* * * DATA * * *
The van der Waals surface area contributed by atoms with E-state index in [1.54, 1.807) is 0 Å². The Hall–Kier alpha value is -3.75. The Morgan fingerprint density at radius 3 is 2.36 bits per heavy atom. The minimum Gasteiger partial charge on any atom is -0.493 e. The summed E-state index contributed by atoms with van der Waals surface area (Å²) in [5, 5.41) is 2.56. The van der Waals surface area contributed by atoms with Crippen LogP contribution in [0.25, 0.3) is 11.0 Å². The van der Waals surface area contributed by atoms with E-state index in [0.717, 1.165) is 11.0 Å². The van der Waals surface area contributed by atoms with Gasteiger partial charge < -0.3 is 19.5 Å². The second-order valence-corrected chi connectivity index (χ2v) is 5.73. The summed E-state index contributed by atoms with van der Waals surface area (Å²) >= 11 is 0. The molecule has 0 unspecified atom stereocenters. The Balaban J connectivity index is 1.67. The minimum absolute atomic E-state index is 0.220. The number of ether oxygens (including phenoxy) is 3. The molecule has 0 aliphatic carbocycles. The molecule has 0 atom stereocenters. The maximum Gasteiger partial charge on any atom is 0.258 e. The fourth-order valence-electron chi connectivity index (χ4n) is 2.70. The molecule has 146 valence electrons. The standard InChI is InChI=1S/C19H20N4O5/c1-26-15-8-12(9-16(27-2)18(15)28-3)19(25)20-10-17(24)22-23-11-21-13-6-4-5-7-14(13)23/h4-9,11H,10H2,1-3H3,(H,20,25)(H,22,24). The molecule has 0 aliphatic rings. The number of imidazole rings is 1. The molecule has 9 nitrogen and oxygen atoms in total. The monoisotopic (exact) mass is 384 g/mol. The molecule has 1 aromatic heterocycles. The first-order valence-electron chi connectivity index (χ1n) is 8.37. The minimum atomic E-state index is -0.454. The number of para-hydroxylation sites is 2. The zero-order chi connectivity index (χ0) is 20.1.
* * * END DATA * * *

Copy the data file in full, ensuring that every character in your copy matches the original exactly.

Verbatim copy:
The van der Waals surface area contributed by atoms with E-state index in [1.54, 1.807) is 0 Å². The Hall–Kier alpha value is -3.75. The Morgan fingerprint density at radius 3 is 2.36 bits per heavy atom. The minimum Gasteiger partial charge on any atom is -0.493 e. The summed E-state index contributed by atoms with van der Waals surface area (Å²) in [5, 5.41) is 2.56. The van der Waals surface area contributed by atoms with Crippen LogP contribution in [0.25, 0.3) is 11.0 Å². The van der Waals surface area contributed by atoms with E-state index in [0.717, 1.165) is 11.0 Å². The van der Waals surface area contributed by atoms with Gasteiger partial charge < -0.3 is 19.5 Å². The second-order valence-corrected chi connectivity index (χ2v) is 5.73. The summed E-state index contributed by atoms with van der Waals surface area (Å²) >= 11 is 0. The molecule has 0 unspecified atom stereocenters. The Balaban J connectivity index is 1.67. The minimum absolute atomic E-state index is 0.220. The number of ether oxygens (including phenoxy) is 3. The molecule has 0 aliphatic carbocycles. The molecule has 0 atom stereocenters. The maximum Gasteiger partial charge on any atom is 0.258 e. The fourth-order valence-electron chi connectivity index (χ4n) is 2.70. The molecule has 146 valence electrons. The standard InChI is InChI=1S/C19H20N4O5/c1-26-15-8-12(9-16(27-2)18(15)28-3)19(25)20-10-17(24)22-23-11-21-13-6-4-5-7-14(13)23/h4-9,11H,10H2,1-3H3,(H,20,25)(H,22,24). The molecule has 0 aliphatic rings. The number of imidazole rings is 1. The molecule has 9 nitrogen and oxygen atoms in total. The monoisotopic (exact) mass is 384 g/mol. The molecule has 1 aromatic heterocycles. The first-order valence-electron chi connectivity index (χ1n) is 8.37. The minimum atomic E-state index is -0.454. The number of para-hydroxylation sites is 2. The zero-order chi connectivity index (χ0) is 20.1.